We climb into a tuk tuk at 4:30 am to catch a glimpse of the largest temple at sunrise. At first, we’re a bit dismayed by the hordes of tourists, like Disneyland or something.

Sunrise Angkor Wat

However, after sunrise the crowds dilute into this massive temple complex.

Angkor Wat


In eight-hours we explore four temples. First, Angkor Wat itself, which is the largest religious building in the world. Despite its overwhelming size, the details and carvings draw us.



We hire a tuk tuk for the day for transport between sites. However, locating your driver among a sea of tuk tuks can be a challenge.


The scenic ride rolls through forest, past lakes, and over picturesque bridges.


In Angkor Thom we visit Bayon, a temple full of mysterious, smiling faces (216 faces to be exact) on 54 towers.

Bayon Temple

Every corner or window holds surprise or a smile.

Bayon Temple

Our third ruin, Ta Prohm, reminds me of how nature eventually reclaims everything, as the fig, the banyan, and kapok trees slowly swallow this structure with their massive roots.


Angelina Jolie’s character Lara Croft picked a jasmine flower in the movie “Tomb Raider” at this location. (We haven’t seen the movie)

Ta Prohm temple

Our day’s exploration ends at a massive Buddhist Monastery, Banteay Kdei.

Banteay Kdel  Temple

Here, bright colors of lichen appear to paint the decaying walls.

Banteay Kdel Temple

I also received a Buddhist blessing here for the health and welfare of my parents back in the states.

Ron receiving blessing

Entrance fees recently rose to $37 USD for a one-day ticket, or $67 USD for three days. After eight-hours our minds could not comprehend much more temple stimuli, though you could spend a week here and be continually amazed.


Time for drinks on Pub Street in Siem Reap.

Pub Street during the day

It’s still daylight, so we’ll start off with traditional Cambodian barbecue – frog legs, crocodile, pork, beef, chicken, and fish grilled at our table.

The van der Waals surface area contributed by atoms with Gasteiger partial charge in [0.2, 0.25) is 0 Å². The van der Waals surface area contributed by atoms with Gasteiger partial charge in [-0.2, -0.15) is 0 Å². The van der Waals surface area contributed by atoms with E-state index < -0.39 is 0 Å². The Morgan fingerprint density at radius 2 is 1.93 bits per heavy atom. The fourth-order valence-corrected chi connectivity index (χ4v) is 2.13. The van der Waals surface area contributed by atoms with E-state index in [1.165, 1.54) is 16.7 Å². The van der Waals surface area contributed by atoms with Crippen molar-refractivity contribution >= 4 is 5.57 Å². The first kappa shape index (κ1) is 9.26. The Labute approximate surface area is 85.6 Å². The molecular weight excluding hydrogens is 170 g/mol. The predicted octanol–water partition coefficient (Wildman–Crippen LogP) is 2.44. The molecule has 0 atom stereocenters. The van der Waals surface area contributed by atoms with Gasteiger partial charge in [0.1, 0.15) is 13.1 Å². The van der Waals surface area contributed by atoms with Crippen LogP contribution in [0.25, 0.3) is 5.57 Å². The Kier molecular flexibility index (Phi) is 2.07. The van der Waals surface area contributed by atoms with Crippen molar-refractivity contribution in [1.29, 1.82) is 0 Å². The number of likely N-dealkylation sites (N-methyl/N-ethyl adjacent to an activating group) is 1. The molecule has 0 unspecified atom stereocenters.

Cambodian BBQ

The bright lights inspire a round of drinks.

Pub Street Siem Reap

Then maybe a bit more barbeque from a fiery wok.

Street cooking

More drinks can lead to all kinds of chaos. Like how about ending the evening with our feet tickled by a school of dead-foot-skin-eating-fish? (Fish Can Do Massage)


Fishy foot treatments


Thank you, abundant universe.


Getting Our Travel Legs in Cambodia

After 24 hours of flying time (plus three stops), we arrive in Cambodia’s capital city, Phnom Penh, around midnight. Full bore jet lag symptoms (nausea, exhaustion, and insomnia) accompany us to the comfortable and affordable G Mekong Hotel.

Not able to eat much of the included, fantastic breakfast, we walk in zombie-like state the next morning through a blast of infinite scooters that mingle with an array of vehicles. Traffic apocalypse. You must watch your footing on uneven ground with holes full of sewer water, look ahead for opportunistic gaps in traffic, and a “rearview walking mirror” would come in handy as sidewalks are not made for walking.Phnom Penh Somehow this mayhem works. Few accidents occur and road rage does not appear to exist in this gentle culture. We already know from similar experience in Ho Chi Minh City that you must walk with a steady stride so that traffic can adjust to your pace, and flow around you like a school of fish. Of course, we’re lost.  Phnom PenhWising up the following day, we take a tuk-tuk on a mission to walk along the Mekong River, where there’s a sidewalk. Slowly getting our legs back, but still delirious, we wonder if we’re getting too old for this type of travel. Nah, bring on the freaky food! On a walk back to the hotel, we do a reconnaissance mission seeking a restaurant that serves tarantula and red tree ants. Pure Cambodian country fare.Phnom PenhWe get bad news from back home in the states, as my father is hospitalized with serious health problems. Not sure if we need to fly back now or later, we debate our future. Finally, we decide to play it by ear and not make any long-range plans. Another night of insomnia, surely caused by jet lag combined with worries. Either way, it is time for an afternoon beer on a street known for its nightlife.